Sept. 12, 2001: Images captivate, horrify TV viewers
09/08/2006 2:30 PM
09/08/2006 2:31 PM
The normally upbeat atmosphere of Midtown Sundries at Manchester Village was replaced by a somber mood Tuesday, as lunch patrons shook their heads in disbelief over the tragic news emanating from the television sets around the bar.
Manager Gene Hat-cher said the mood had been solemn as em-ployees and customers tried to come to grips with what had transpired in New York and Washington, D.C. He said some patrons had even left the restaurant in tears.
Carlo McWhirter of Lancaster County said he was worried about friends who live in New York.
"I know a few people up that way and have not heard from them because all of the lines have been tied up," McWhirter said. "One of my co-workers has a sister who lives in the Manhattan area, and he hasn't heard from her yet. This is a tragic situation. I know the world is not going to come to an end, but it makes you consider your safety."
Tom Clark of Rock Hill was on his way to visit business associate Randy Watts of Lancaster when he heard the news on the car radio. Clark and Watts stared somberly at the monitors in the restaurant, pondering how the attacks happened.
"Somebody has been planning this for a long time but the question is, Who? There will be a call for revenge against whoever did this," Clark said. "It's going to be a rough week. It makes all your problems seem really small."
Across town at the YMCA fitness room off Charlotte Avenue, the Rev. Anthony Johnson was on the treadmill drawing a different conclusion.
"The saddest thing is that not one person will take the time to ask why," said the pastor of Mount Zion Baptist Church in McConnells. Johnson expressed sympathy for the victims hurt in the terrorist attacks but said this was a time for national self-examination rather than re-venge.
"If you hit me, I need to ask why," Johnson said. "They're sitting around trying to figure out how to retaliate."
Rock Hill resident Jennifer Boland was watching the same bank of televisions at the Y. She couldn't stop watching.
"I'm completely beside myself. ... I'm completely amazed and angry," said Boland, who first heard the news as she got into her car to drive to the Y.
"This has been planned for a long time. It makes me think of Pearl Harbor. How the Japanese sat there and planned it for months," Boland said. "It's obviously been planned. They're hitting us at the heart of what matters to us, the financial district. Even worse they are killing innocent people"
As she watched the TV coverage, with smoke rising from the scene of the collapsed World Trade Center towers, Boland shook her head. "It makes you sick, doesn't it."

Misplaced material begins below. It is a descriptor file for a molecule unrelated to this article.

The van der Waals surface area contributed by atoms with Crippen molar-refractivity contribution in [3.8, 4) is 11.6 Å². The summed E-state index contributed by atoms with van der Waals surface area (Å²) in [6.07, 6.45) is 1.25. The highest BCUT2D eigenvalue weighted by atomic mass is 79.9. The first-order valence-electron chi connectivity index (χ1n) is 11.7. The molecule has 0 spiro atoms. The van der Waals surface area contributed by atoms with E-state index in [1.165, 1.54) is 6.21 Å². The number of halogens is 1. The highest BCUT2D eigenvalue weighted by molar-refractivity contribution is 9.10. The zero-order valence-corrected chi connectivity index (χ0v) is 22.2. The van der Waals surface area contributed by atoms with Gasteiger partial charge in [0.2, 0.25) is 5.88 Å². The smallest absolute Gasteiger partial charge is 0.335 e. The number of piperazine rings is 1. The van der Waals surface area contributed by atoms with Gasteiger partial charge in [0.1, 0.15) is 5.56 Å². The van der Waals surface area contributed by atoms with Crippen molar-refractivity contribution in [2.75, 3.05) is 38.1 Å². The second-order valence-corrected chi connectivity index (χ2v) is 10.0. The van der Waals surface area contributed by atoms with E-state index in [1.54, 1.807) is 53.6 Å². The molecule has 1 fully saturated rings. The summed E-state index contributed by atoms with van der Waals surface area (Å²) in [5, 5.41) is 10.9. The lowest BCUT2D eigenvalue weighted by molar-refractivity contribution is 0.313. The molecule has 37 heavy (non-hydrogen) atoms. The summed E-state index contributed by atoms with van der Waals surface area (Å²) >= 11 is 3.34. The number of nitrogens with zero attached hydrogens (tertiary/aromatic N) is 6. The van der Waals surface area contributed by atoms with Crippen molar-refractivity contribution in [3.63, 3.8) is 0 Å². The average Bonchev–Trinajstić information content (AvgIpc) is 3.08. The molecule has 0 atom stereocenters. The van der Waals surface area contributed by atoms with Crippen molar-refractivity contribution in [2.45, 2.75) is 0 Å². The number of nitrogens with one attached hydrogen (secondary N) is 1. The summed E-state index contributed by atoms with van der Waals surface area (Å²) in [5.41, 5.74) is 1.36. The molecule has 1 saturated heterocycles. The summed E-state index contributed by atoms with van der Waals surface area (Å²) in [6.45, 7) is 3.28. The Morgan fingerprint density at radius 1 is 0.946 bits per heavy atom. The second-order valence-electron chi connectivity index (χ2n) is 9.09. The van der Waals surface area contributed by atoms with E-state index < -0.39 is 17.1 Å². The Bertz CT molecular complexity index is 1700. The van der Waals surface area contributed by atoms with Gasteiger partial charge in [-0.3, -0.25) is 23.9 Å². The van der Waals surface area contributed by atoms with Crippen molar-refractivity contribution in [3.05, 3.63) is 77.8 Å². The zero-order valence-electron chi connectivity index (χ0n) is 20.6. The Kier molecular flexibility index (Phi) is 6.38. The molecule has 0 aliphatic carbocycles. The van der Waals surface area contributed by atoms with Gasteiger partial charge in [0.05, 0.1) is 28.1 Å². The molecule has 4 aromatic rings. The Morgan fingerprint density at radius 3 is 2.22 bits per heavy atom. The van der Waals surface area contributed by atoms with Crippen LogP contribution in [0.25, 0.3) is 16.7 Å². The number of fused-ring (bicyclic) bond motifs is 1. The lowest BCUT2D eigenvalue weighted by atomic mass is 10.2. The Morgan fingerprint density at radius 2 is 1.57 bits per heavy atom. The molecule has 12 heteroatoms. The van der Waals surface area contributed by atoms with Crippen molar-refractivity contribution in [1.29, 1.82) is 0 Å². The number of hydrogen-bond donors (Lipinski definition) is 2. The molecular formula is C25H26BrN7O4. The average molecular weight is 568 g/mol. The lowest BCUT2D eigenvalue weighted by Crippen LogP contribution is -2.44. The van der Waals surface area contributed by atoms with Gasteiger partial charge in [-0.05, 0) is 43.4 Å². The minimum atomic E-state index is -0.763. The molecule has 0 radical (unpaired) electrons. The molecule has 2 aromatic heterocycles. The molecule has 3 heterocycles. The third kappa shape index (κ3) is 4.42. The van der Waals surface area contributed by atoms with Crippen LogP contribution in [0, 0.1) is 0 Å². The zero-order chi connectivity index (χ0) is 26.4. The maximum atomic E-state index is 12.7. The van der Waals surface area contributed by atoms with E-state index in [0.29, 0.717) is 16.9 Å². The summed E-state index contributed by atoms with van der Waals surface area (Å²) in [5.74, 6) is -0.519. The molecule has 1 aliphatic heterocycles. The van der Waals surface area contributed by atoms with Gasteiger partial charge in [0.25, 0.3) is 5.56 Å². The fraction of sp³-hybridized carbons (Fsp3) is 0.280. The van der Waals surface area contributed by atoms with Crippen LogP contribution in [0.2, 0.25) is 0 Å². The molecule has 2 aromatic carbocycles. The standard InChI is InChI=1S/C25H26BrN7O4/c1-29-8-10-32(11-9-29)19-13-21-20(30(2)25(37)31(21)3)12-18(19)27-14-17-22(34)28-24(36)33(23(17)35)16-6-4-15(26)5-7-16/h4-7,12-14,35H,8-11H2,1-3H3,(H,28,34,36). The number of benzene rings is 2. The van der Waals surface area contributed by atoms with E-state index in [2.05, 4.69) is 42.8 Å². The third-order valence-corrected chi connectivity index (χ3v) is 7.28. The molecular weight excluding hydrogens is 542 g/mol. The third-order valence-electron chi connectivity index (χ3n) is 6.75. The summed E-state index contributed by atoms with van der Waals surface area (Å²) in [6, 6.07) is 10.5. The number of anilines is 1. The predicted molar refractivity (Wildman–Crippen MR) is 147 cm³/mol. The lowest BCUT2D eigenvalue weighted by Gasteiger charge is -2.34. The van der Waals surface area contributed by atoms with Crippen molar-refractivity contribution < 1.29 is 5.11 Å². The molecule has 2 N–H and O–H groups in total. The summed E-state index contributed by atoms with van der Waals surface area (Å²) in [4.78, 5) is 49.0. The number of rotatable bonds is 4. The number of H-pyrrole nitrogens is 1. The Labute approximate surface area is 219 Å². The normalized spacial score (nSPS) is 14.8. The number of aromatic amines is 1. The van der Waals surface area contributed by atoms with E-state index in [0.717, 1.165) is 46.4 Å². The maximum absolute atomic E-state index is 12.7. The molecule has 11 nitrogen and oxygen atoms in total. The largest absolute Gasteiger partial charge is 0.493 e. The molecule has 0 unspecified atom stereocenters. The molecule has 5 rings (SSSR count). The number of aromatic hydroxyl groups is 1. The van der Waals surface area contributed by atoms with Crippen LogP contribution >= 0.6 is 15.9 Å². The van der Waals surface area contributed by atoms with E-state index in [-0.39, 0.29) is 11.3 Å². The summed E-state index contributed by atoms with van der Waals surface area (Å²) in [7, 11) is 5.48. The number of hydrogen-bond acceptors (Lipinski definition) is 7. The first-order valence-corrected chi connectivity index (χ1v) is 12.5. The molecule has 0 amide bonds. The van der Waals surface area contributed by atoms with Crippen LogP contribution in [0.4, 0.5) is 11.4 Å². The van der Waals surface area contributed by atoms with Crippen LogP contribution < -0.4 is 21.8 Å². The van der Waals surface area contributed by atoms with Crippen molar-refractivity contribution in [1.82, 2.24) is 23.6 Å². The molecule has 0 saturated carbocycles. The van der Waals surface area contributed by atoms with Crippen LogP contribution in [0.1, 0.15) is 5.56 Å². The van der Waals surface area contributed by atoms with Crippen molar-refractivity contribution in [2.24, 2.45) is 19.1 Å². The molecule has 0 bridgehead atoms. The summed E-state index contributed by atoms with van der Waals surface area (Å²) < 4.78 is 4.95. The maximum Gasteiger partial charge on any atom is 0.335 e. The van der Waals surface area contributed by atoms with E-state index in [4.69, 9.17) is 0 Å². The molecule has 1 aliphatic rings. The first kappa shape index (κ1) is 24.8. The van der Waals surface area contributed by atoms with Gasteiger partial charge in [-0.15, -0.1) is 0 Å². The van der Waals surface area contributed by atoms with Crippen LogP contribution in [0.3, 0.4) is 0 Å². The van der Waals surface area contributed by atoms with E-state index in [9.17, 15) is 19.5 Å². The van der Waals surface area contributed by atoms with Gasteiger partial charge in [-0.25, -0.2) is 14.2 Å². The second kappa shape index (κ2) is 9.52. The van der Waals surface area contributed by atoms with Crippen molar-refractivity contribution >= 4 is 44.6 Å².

One of Boland's concerns is explaining to her 6-year old son the events of the day.
"He will understand the concept of good guys and bad guys," Boland said. "I don't think he'll understand the ramifications until he's older what this means to us as a nation."
Peggy Whiting, a counseling professor at Winthrop Univer-sity, said how people respond to Tuesday's tragedy depends on their age. But the parents of younger children have a big responsibility. Younger children need direct, short, concise answers, she said.
"If we can just be available to hear a child's questions," Whiting said. "I'm not sure I would want my 5-year-old watching every graphic picture. They will take it to heart, and it will frighten them. Little children are more affected by sensory media. We can have more control over them by turning the TV off and walking away."
After a disaster, children can suffer psychological damage from experiencing or witnessing a traumatic event. After a traumatic event, parents should watch for:
n A child's refusal to return to school and "clinging" behavior, including shadowing the mother or father around the house.
n Persistent fears related to the disaster, such as fears about being permanently separated from parents.
n Sleep disturbances — including nightmares, screaming during sleep and bedwetting — that persist more than several days after the event.
n Loss of concentration and irritability.
n A child is easily startled or jumpy.
n Behavior problems, such as misbehaving in school or at home in ways that are not typical for the child; including stomachaches, headaches and dizziness, for which a physical cause cannot be found.
n Withdrawal from family and friends, sadness, decreased activity and preoccupation with the events of the disaster.
Source: Psychiatrist Dr. Steven Cuff, University of South Carolina School of Medicine
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